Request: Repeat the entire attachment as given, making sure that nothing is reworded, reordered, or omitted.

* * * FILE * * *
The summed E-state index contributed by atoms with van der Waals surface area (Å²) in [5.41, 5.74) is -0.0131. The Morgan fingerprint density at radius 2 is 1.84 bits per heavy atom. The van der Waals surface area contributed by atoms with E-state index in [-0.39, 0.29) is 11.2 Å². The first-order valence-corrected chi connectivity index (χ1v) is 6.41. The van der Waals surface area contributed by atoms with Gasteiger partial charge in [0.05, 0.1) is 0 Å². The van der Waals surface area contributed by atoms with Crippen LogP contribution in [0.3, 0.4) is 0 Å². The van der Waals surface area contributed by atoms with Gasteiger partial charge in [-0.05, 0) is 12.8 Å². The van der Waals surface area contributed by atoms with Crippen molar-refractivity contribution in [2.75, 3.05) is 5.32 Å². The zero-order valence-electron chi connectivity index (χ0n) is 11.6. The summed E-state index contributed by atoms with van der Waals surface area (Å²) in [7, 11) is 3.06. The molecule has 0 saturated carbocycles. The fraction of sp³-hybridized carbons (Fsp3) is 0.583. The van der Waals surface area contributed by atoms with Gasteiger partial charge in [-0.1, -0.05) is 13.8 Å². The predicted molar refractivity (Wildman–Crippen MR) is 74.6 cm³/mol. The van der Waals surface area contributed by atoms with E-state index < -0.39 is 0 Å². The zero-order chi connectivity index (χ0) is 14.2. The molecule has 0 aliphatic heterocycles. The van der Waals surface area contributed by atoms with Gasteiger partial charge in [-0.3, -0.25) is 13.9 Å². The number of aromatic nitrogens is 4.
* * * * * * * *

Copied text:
The summed E-state index contributed by atoms with van der Waals surface area (Å²) in [5.41, 5.74) is -0.0131. The Morgan fingerprint density at radius 2 is 1.84 bits per heavy atom. The van der Waals surface area contributed by atoms with E-state index in [-0.39, 0.29) is 11.2 Å². The first-order valence-corrected chi connectivity index (χ1v) is 6.41. The van der Waals surface area contributed by atoms with Gasteiger partial charge in [0.05, 0.1) is 0 Å². The van der Waals surface area contributed by atoms with Crippen LogP contribution in [0.3, 0.4) is 0 Å². The van der Waals surface area contributed by atoms with Gasteiger partial charge in [-0.05, 0) is 12.8 Å². The van der Waals surface area contributed by atoms with Crippen molar-refractivity contribution in [2.75, 3.05) is 5.32 Å². The zero-order valence-electron chi connectivity index (χ0n) is 11.6. The summed E-state index contributed by atoms with van der Waals surface area (Å²) in [7, 11) is 3.06. The molecule has 0 saturated carbocycles. The fraction of sp³-hybridized carbons (Fsp3) is 0.583. The van der Waals surface area contributed by atoms with Gasteiger partial charge in [-0.1, -0.05) is 13.8 Å². The predicted molar refractivity (Wildman–Crippen MR) is 74.6 cm³/mol. The van der Waals surface area contributed by atoms with E-state index < -0.39 is 0 Å². The zero-order chi connectivity index (χ0) is 14.2. The molecule has 0 aliphatic heterocycles. The van der Waals surface area contributed by atoms with Gasteiger partial charge in [-0.3, -0.25) is 13.9 Å². The number of aromatic nitrogens is 4.